Empty shelves in the paper towel aisle at my neighborhood Target. It looks like the kleenex racks on the wall are empty as well.
There are four conventional grips for holding the drumsticks: the German, French, American, and Traditional. Although they look little different, they share some of the same features. All of them have a fulcrum, which is a place where the stick can pivot from as it strikes and rebounds off of the drum’s surface. They all incorporate the wrists and arms to initiate motion. And in all four grips, the fingers control in the stick in subtle ways. One way is by manipulating the rebounds following an initial, stroke. Another way is in helping to maintain the flow of continuous strokes. The fingers can also control the stick by applying pressure to restrict or regulate its motion. And the fingers can determine how the stick moves inside the hand – specifically before during and after the stroke has been played. The German, French and American grip are all matched grips, meaning that both hands look the same. In traditional grip, which originated as a way for playing a marching drum that was carried at the player’s side, the sticks are held differently in each hand.
See my video tutorial on Vimeo. Drumming Basics: How to Hold the Sticks. https://vimeo.com/333321803
In the matched gips the fulcrum is created when the stick is placed between the thumbprint of the thumb and the last joint of the index finger. For the traditional grip, the fulcrum is in the crook of the thumb.
When placing a stick in the fulcrum, it’s crucial to locate the point on the drumstick where it can achieve the most bounces. This can be done by placing a stick in the fulcrum at different points along its body and let it drop to the drum surface. One will notice at each of these points the sticks bounce differently. Determine the part of the drumstick that receives the most bounces. The drumsticks will move freely from this position.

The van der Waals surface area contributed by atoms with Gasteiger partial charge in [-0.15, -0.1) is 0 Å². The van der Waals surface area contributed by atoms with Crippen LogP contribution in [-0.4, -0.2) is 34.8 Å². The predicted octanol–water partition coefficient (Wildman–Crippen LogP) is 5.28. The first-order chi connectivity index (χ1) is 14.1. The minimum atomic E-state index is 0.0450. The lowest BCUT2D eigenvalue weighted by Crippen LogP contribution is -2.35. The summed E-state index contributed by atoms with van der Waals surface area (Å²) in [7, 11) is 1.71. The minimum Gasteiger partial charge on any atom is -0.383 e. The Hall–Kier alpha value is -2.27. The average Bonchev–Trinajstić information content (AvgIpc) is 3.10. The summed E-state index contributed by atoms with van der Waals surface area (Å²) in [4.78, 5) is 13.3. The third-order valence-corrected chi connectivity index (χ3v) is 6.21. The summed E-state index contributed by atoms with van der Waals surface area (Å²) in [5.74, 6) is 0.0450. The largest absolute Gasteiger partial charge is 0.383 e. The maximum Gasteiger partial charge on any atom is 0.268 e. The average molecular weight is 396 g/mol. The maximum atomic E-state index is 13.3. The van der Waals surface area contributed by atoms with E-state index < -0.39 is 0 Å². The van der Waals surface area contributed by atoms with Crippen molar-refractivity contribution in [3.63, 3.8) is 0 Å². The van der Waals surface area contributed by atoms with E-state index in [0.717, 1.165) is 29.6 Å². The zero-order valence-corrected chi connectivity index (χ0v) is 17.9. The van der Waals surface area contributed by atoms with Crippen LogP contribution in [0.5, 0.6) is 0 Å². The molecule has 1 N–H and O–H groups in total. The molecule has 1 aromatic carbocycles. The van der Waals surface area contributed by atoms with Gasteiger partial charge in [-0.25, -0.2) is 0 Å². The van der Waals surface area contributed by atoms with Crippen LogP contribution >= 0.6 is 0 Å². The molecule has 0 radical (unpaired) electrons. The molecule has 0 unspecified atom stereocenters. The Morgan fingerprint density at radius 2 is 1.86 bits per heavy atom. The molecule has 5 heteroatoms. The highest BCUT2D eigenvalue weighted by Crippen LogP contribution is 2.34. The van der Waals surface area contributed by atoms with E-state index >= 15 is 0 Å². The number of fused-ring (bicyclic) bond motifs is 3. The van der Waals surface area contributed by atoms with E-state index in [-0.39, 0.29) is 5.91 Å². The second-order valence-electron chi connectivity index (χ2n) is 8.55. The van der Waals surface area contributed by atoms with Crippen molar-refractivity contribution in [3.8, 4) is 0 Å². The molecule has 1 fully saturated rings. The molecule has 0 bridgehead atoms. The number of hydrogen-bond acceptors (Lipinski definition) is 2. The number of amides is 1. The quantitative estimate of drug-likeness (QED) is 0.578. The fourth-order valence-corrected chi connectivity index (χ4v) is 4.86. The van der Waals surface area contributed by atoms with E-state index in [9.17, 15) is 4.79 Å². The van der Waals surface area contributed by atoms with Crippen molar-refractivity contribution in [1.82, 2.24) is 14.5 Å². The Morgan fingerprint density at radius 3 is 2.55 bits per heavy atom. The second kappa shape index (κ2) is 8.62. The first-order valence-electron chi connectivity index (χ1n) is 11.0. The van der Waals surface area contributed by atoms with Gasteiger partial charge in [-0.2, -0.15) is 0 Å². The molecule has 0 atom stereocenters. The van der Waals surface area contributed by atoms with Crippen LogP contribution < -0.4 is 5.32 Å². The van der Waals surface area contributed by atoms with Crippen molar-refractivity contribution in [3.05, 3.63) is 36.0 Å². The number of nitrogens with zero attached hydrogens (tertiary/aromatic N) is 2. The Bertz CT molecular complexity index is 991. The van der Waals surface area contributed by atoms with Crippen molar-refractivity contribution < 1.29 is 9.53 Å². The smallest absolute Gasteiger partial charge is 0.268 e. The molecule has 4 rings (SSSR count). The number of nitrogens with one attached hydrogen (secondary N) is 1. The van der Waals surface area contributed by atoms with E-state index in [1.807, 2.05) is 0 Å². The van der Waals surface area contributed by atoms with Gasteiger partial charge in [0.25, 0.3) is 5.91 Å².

In the German grip, the palms of the hands face downwards, and the sticks are in the held in the fulcrum between the thumbprint of the thumb and the last joint of the index finger. The butt ends of the sticks are pressed against the palm by the middle, third and fourth finger. In the German grip, the stroke is created by a throwing motion from the wrist, which starts and receives the action of the stick. The remaining fingers control the reflexive movements of the butt of the sticks as it rebounds off of the drum’s surface. The arms can assist in the motion to varying degrees.
With the French grip, the palms face each other, and the sticks rest in the last joint of the index fingers with the thumbprint of the thumbs placed on top. In the French grip, the strokes are initiated by a rotation of the wrists with some assistance from the middle, third and fourth fingers. One the strokes are in motion, the remaining fingers assist the butt ends of the sticks as they move up and down inside the palms of the hand and under the base of the thumb. Because of the shape of this grip, one can access the weight of the sticks in each stroke.
The American grip is a hybrid of the French and German. The palms of the hands are similar to the German grip but are turned in slightly so that the weight of the butt end is accessible to the back fingers.
In the Traditional grip, the stick is held in the crook of the thumb and index finger, and it’s secured by the straightened thumb pressing into the phalanx or the area between the middle and last joint of the index. In traditional grip, the stroke is initiated by the rotation of the wrist, supported by the forearm.